- The brainstem includes the midbrain, pons, and medulla. It acts as a relay center connecting the cerebrum and cerebellum to the spinal cord. It performs many automatic functions such as breathing, heart rate, body temperature, wake and sleep cycles, digestion, sneezing, coughing, vomiting, and swallowing. Ten of the twelve cranial nerves originate in the brainstem.
The surface of the cerebrum has a folded appearance called the cortex. The cortex contains about 70% of the 100 billion nerve cells. The nerve cell bodies color the cortex grey-brown giving it its name – gray matter. Beneath the cortex are long connecting fibers between neurons, called axons, which make up the white matter.
The surface of the cerebrum is called the cortex. The cortex contains neurons (grey matter), which are interconnected to other brain areas by axons (white matter). The cortex has a folded appearance. A fold is called a gyrus and the groove between is a sulcus.
The folding of the cortex increases the brain’s surface area allowing more neurons to fit inside the skull and enabling higher functions. Each fold is called a gyrus, and each groove between folds is called a sulcus. There are names for the folds and grooves that help define specific brain regions.
Right brain – left brain
The right and left hemispheres of the brain are joined by a bundle of fibers called the corpus callosum that delivers messages from one side to the other. Each hemisphere controls the opposite side of the body.
Lobes of the brain
The cerebral hemispheres have distinct fissures, which divide the brain into lobes. Each hemisphere has 4 lobes: frontal, temporal, parietal, and occipital (Fig 3).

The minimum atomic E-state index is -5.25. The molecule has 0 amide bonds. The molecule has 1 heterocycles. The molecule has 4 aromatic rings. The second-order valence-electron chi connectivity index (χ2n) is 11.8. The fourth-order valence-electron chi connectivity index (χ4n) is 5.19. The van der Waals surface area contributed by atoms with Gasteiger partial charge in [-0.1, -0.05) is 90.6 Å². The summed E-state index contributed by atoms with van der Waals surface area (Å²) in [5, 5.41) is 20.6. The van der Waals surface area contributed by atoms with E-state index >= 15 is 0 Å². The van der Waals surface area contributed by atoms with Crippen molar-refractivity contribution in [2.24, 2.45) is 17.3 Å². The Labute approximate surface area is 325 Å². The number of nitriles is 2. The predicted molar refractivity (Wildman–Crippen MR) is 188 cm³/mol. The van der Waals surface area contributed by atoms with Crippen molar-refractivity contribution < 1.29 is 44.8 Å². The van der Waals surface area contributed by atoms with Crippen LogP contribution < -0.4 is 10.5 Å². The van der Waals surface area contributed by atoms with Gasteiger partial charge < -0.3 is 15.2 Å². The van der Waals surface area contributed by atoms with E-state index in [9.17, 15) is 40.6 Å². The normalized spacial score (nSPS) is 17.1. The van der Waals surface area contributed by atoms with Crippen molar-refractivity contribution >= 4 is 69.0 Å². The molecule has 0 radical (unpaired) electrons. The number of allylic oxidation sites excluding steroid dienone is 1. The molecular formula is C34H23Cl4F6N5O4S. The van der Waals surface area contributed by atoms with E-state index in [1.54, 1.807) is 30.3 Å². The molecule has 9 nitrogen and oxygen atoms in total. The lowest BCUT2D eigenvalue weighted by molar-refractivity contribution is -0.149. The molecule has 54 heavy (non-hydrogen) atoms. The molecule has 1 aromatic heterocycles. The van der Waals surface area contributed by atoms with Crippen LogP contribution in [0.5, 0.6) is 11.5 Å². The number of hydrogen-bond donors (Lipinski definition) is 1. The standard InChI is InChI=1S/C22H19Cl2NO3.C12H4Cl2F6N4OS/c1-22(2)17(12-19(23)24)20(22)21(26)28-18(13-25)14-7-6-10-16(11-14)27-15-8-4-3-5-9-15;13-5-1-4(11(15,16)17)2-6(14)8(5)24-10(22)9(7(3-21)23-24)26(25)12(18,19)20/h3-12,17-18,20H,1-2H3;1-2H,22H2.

- Personality, behavior, emotions
- Judgment, planning, problem solving
- Speech: speaking and writing (Broca’s area)
- Body movement (motor strip)
- Intelligence, concentration, self awareness
- Interprets language, words
- Sense of touch, pain, temperature (sensory strip)
- Interprets signals from vision, hearing, motor, sensory and memory
- Spatial and visual perception
- Interprets vision (color, light, movement)
- Understanding language (Wernicke’s area)
- Sequencing and organization
Messages within the brain are carried along pathways. Messages can travel from one gyrus to another, from one lobe to another, from one side of the brain to the other, and to structures found deep in the brain (e.g. thalamus, hypothalamus).
Pituitary gland – lies in a small pocket of bone at the skull base called the sella turcica. The pituitary gland is connected to the hypothalamus of the brain by the pituitary stalk. Known as the “master gland,” it controls other endocrine glands in the body. It secretes hormones that control sexual development, promote bone and muscle growth, respond to stress, and fight disease.
Pineal gland – is located behind the third ventricle. It helps regulate the body’s internal clock and circadian rhythms by secreting melatonin. It has some role in sexual development.
Thalamus – serves as a relay station for almost all information that comes and goes to the cortex (Fig. 5). It plays a role in pain sensation, attention, alertness and memory.
Coronal cross-section showing the basal ganglia.
Limbic system – is the center of our emotions, learning, and memory. Included in this system are the cingulate gyri, hypothalamus, amygdala (emotional reactions) and hippocampus (memory).